The Bush Tax Cuts. How The Bush Tax Cuts Blew Up The Deficit And Debt Stop Coddling the Super-Rich. Emmanuel Saez and Thomas Piketty. In the United States, the share of total pre-tax income accruing to the top 1% has more than doubled, from less than 10% in the 1970s to over 20% today (pdf).
A similar pattern is true of other English-speaking countries. Contrary to the widely-held view, however, globalisation and new technologies are not to blame. Other OECD countries, such as those in continental Europe, or Japan have seen far less concentration of income among the mega rich. At the same time, top income tax rates on upper income earners have declined significantly since the 1970s in many OECD countries – again, particularly in English-speaking ones. For example, top marginal income tax rates in the United States or the United Kingdom were above 70% in the 1970s, before the Reagan and Thatcher revolutions drastically cut them by 40 percentage points within a decade.
So, the evolution of top tax rates is a good predictor of changes in pre-tax income concentration. IMF eyes tax potential of the world's super-rich. It was impossible to find anybody at last week's meeting of the International Monetary Fund willing to believe that the US will actually default on its debts.
Raise Taxes on Rich to Reward True Job Creators: Nick Hanauer. It is a tenet of American economic beliefs, and an article of faith for Republicans that is seldom contested by Democrats: If taxes are raised on the rich, job creation will stop.
Trouble is, sometimes the things that we know to be true are dead wrong. For the larger part of human history, for example, people were sure that the sun circles the Earth and that we are at the center of the universe. It doesn’t, and we aren’t. The conventional wisdom that the rich and businesses are our nation’s “job creators” is every bit as false. There Was a Class War. The Rich Won It. Real 1982 goods producing wage earner hourly wage What happens if there’s a class war and only one side bothers to show up and fight it?
That’s what happened over the last thirty years. There was a class war, and the rich won. Period. It’s over, they kicked our knees out from under us, put on their steel toed boots and spent the last thirty years telling us that they were going to trickle on us and we’re going to like it and beg for more. Seems like hyperbole? So, if you’re an ordinary slob, you haven’t had a raise in over 30 years. This would be ok if the US hadn’t been getting richer, getting more productive, ever since then, but I’m sure you won’t be surprised to hear that, well, actually, productivity and whatnot has kept going up. Damon Silvers, whom we can thank for the wages and productivity chart, thinks it has a lot to do with a hostile anti-union environment and with the simultaneous decline of progressive taxation.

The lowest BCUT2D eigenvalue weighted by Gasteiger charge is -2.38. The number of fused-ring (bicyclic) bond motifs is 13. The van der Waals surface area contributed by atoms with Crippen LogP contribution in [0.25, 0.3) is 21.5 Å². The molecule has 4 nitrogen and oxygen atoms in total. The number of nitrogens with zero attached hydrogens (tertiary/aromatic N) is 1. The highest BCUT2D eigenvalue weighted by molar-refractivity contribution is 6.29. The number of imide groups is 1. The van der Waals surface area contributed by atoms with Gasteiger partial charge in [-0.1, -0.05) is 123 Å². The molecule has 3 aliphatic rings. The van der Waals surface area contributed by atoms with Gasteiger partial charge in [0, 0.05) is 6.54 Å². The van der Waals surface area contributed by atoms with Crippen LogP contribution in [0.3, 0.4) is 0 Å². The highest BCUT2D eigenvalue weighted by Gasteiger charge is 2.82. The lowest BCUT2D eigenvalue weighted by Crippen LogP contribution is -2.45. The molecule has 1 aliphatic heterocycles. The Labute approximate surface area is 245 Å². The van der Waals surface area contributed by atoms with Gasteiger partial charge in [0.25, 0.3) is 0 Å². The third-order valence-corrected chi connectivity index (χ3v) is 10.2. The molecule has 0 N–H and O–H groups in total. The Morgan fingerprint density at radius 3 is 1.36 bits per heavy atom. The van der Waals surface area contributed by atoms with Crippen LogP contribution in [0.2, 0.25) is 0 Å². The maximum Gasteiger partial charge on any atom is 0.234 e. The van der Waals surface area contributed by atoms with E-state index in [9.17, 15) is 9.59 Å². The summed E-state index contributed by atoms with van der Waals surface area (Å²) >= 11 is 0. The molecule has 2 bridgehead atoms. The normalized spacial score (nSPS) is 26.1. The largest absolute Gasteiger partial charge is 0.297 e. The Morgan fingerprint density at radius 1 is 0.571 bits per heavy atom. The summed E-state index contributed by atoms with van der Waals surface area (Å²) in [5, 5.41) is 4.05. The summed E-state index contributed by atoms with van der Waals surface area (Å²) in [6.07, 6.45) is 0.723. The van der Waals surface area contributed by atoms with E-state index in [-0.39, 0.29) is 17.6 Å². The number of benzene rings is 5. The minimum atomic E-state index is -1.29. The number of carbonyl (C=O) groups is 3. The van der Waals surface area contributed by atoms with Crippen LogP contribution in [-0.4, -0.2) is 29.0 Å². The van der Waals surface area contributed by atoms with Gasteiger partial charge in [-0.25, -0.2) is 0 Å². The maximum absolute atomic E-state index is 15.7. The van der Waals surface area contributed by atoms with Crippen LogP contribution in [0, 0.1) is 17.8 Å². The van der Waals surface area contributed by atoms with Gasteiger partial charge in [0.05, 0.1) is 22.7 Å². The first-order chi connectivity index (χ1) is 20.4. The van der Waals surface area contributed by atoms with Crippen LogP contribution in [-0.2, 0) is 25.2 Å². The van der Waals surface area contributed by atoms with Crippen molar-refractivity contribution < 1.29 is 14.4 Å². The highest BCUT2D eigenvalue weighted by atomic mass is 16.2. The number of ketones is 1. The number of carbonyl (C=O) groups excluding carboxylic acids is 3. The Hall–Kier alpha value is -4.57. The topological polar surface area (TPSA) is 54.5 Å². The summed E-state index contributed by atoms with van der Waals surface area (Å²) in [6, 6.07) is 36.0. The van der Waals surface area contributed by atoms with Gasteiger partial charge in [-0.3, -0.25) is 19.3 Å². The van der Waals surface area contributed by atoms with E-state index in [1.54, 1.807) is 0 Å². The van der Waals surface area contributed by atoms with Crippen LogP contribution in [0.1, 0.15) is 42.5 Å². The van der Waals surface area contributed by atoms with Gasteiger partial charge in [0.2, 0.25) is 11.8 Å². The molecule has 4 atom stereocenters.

So they made themselves rich. It was a death bet. The Agenda: A Closer Look at Middle Class Decline. Mitt Romney and the myth of self-created millionaires. We could call it Romnesia: the ability of the very rich to forget the context in which they made their money.
To forget their education, inheritance, family networks, contacts and introductions. To forget the workers whose labour enriched them. To forget the infrastructure and security, the educated workforce, the contracts, subsidies and bailouts the government provided. Every political system requires a justifying myth. The Soviet Union had Alexey Stakhanov, the miner reputed to have extracted 100 tonnes of coal in six hours. Both stories contained a germ of truth. As the developed nations succumb to extreme inequality and social immobility, the myth of the self-made man becomes ever more potent. The crudest exponent of Romnesia is the Australian mining magnate Gina Rinehart. Remembering her roots is what Rinehart fails to do. Scarcely a Republican speech fails to reprise the Richard Hunter narrative, and almost all these rags-to-riches tales turn out to be bunkum. Inequality: The silly tales economists like to tell. From Dean Baker Some economists don’t get paid to know about the economy, but to justify the trickle-up of wealth.
There is no serious dispute that the United States has seen a massive increase in inequality over the last three decades. However there is a major dispute over the causes of this rise in inequality. The Bush Tax Cuts. Ökonomen fordern höhere Spitzensteuer: Halbe-halbe mit dem Staat. Ökonomen fordern höhere Spitzensteuer Großverdiener sollen teilen: Ökonomen fordern höhere Steuern auf Einkommen, Vermögen und Erbschaften der extrem Reichen.
Das soll die öffentlichen Haushalte sanieren. Einer für mich, einer für dich; einer für mich, einer für dich. Bild: koli / photocase.com BERLIN taz | Internationale Ökonomen schlagen vor, die Steuern für reiche Bürger spürbar zu erhöhen. Experten des DIW, aus Österreich, Großbritannien und anderen Ländern wollen gleich mehrere Steuerarten anheben: Die Abgabe auf sehr hohe Einkommen soll ebenso steigen wie die Belastung großer Vermögen, umfangreichen Grundbesitzes und millionenschwerer Erbschaften. Die Ökonomen unterstützen damit SPD und Grüne, die mit Blick auf die Bundestagswahl 2013 Ähnliches diskutieren. Neben einer höheren Steuer auf hohe Einkommen plädieren die Forscher auch für eine Vermögensabgabe, wie sie die Grünen vorschlagen. Reichensteuern sind im Trend.